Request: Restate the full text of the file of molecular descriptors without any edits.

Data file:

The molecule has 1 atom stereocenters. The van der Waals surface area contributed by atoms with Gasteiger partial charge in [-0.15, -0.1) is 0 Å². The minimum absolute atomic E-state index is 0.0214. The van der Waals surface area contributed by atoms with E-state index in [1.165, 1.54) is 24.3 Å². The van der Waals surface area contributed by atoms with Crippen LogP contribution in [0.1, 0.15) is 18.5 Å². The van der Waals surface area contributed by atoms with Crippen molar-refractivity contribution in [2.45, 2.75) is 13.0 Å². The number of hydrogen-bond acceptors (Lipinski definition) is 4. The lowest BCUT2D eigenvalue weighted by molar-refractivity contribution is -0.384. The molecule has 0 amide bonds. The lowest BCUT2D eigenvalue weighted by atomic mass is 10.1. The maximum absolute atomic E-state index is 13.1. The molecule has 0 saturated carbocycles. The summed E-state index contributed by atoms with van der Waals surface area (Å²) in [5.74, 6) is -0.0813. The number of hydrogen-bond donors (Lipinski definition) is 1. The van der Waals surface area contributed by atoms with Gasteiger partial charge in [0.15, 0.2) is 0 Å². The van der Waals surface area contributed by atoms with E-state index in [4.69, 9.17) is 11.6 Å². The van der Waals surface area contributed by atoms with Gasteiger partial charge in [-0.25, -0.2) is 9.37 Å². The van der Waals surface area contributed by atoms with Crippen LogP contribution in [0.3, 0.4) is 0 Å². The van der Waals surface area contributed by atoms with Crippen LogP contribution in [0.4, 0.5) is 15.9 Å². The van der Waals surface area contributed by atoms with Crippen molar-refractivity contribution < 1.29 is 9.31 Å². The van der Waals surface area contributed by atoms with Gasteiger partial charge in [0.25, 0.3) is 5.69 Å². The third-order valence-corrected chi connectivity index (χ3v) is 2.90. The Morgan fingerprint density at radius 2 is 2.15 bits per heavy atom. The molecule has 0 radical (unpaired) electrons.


The molecule has 1 atom stereocenters. The van der Waals surface area contributed by atoms with Gasteiger partial charge in [-0.15, -0.1) is 0 Å². The minimum absolute atomic E-state index is 0.0214. The van der Waals surface area contributed by atoms with E-state index in [1.165, 1.54) is 24.3 Å². The van der Waals surface area contributed by atoms with Crippen LogP contribution in [0.1, 0.15) is 18.5 Å². The van der Waals surface area contributed by atoms with Crippen molar-refractivity contribution in [2.45, 2.75) is 13.0 Å². The number of hydrogen-bond acceptors (Lipinski definition) is 4. The lowest BCUT2D eigenvalue weighted by molar-refractivity contribution is -0.384. The molecule has 0 amide bonds. The lowest BCUT2D eigenvalue weighted by atomic mass is 10.1. The maximum absolute atomic E-state index is 13.1. The molecule has 0 saturated carbocycles. The summed E-state index contributed by atoms with van der Waals surface area (Å²) in [5.74, 6) is -0.0813. The number of hydrogen-bond donors (Lipinski definition) is 1. The van der Waals surface area contributed by atoms with Gasteiger partial charge in [0.15, 0.2) is 0 Å². The van der Waals surface area contributed by atoms with E-state index in [4.69, 9.17) is 11.6 Å². The van der Waals surface area contributed by atoms with Gasteiger partial charge in [-0.25, -0.2) is 9.37 Å². The van der Waals surface area contributed by atoms with Crippen LogP contribution in [0.3, 0.4) is 0 Å². The van der Waals surface area contributed by atoms with Crippen LogP contribution in [0.4, 0.5) is 15.9 Å². The van der Waals surface area contributed by atoms with Crippen molar-refractivity contribution < 1.29 is 9.31 Å². The van der Waals surface area contributed by atoms with Gasteiger partial charge in [0.25, 0.3) is 5.69 Å². The third-order valence-corrected chi connectivity index (χ3v) is 2.90. The Morgan fingerprint density at radius 2 is 2.15 bits per heavy atom. The molecule has 0 radical (unpaired) electrons.